THE ROUNDTABLE: HOW HAS DIGITAL CHANGED THE GAME FOR RADIO?

With digital cementing its place as an integral component of a radio company’s operations, broadcasters are strategizing on how to grow digital business. Inside Radio polled top industry executives on their digital priorities and the ways they see digital as a game changer for the industry.

Gordon Borrell, CEO, Borrell Associates: “The upside is in the social media space. Every advertiser now is talking about social; 77% of radio advertisers we surveyed said they are buying social media ads—not just have a page—and the satisfaction rates are huge. And 90% are satisfied with Facebook ads. It is cheap, it is targeted and it works, and it is measurable….The smartest radio sales reps see it as huge opportunity to say, ‘Your social is great, we’ve done some cool things too. We drive fans and likes. So let’s talk about a campaign. What kind of traffic would you like to generate? What kind of contest would you like?’ Then they can do a campaign that drives social media interaction and also drives it with some radio advertising.”

Jim Bryant, president, Hubbard Broadcasting’s 2060 Digital: “Offering digital marketing solutions within our respective portfolios strengthens our ability to attract, hire and retain the best and brightest talent. I also believe it allows us to offer a more comprehensive spectrum of solutions to our clients which greatly increases our value to them. Lastly, it broadens the base of a radio station’s prospective client list; we are no longer restricted by demographics or geography. We can now speak to all businesses, everywhere, and present viable solutions.”

James Derby, chief strategy officer, Federated Media: “I think voice is a tremendous opportunity for our industry. It is an opportunity for radio to get back into the home. These devices [such as Amazon’s Alexa and Google’s Google Home] have a speaker and you can talk to them. Assuming we’ve done our job right as broadcasters, we should have strong brands and talent people feel comfortable about. Right now, the opportunity at home is on desktop, tablets or phones, and people are typically doing a lot more on those devices. Now, with the voice speakers, it is sitting on a counter; they walk in and ask for “B100,” it goes there with ease and they can interact and do more….Hopefully the industry spends the time and energy to take full advantage of what appears to have fallen into our laps.”

Mark Fratrik, chief economist, BIA/Kelsey: “Radio stations can be a one-stop place for local business. They can provide digital services that help clients navigate the digital landscape. It broadens the types of services that radio has traditionally sold. Mobile is another important avenue and where more people are going. We no longer call them phones. It is a device. Whether it is a smartphone or tablet, radio can be very prominent on that device.”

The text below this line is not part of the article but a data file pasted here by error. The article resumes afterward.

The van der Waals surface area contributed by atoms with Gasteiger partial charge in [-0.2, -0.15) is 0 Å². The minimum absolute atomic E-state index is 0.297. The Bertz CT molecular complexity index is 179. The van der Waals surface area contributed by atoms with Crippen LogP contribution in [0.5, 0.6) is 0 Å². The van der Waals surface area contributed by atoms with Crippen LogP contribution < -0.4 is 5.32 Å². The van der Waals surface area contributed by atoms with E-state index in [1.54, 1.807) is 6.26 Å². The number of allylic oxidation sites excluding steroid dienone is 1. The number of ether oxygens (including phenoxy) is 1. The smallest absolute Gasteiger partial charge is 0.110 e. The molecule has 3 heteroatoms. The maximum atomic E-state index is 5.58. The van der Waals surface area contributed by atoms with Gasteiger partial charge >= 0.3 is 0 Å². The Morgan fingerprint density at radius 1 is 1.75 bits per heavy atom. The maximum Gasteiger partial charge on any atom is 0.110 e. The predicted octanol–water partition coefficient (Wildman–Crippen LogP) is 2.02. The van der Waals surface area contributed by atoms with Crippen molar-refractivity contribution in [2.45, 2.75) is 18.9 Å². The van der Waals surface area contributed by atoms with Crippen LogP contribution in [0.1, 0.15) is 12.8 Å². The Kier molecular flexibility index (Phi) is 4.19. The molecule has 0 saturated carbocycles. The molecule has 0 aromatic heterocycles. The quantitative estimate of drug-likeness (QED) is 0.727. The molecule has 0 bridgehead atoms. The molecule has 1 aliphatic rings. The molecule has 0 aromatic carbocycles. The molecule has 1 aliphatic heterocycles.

Bill Freund, executive VP and chief revenue officer, Clip Interactive: “We’ve been trying to create rich, robust user experiences and that has to continue. The connected car is another major initiative. It is a big focus of automakers and, at CES, all everyone was talking about was connectivity and listening through mobile in the car. AM/FM is still the leader in listening in the car, but I think a big focus is how does the AM/FM experience become interactive and connected in the car? Radio has to embrace the opportunity in the vehicle to be connected to the dash and have greater visual interactivity, whether hands-free [or not], and the ability to access all stations through devices, vs. just the ones on the dash. Ultimately, that means there will be opportunities to capture data and for monetization as well.”

Warren Lada, chief operating officer, Saga Communications: “Digital is part of what we do. Our approach is digital is integrated into the day-to-day of what we do. We recognize it as an opportunity to touch our audience in different ways and to offer different opportunities to advertisers. We leave it up to the local markets to ascertain what might work and then we support it any way we can. If we want to use digital to touch our audience, either [through a] texting campaign or on a website or photo galleries, we do all of that.”

Ed Levine, president/CEO, Galaxy Communications: “The reality is, to take digital to the next step, you have to focus on mobile. If you’re not mobile, you don’t exist anymore. We’ve been very aggressive on the mobile side. We repurpose a lot of content so people can watch at their leisure. What is exciting is we have exclusive content strictly for digital. Those are things that advertisers and listeners are migrating to. If you’re not on the mobile phone, you’ll be out of business in five years.”

Heather Monahan, chief revenue officer, Beasley Media Group: “[Digital can be a game changer] by extending our reach beyond broadcast and becoming available on every mobile device; by leveraging social media platforms to further our relationships between our talent and our listeners; and by creating video content for our listeners so we can reach them through video and audio, and deepen our relationship.”

Chris Williams, chief product officer, iHeartRadio: “iHeartRadio is a way to extend the relationship that radio has with our audience. It reinforces the habit of listening to radio and deepening people’s relationship with the radio. So what you wind up doing is you almost recreate the dial and allow people to only need a single app in order to get all of the stations they want to have. Having one unified app is a huge convenience consideration. iHeartRadio isn’t just a website or just on iOS or Android. We are across some 90 platforms now. We’re integrated with Xbox and PlayStation and into televisions and Sonos. We’re integrated in-dash with Ford and GM.”


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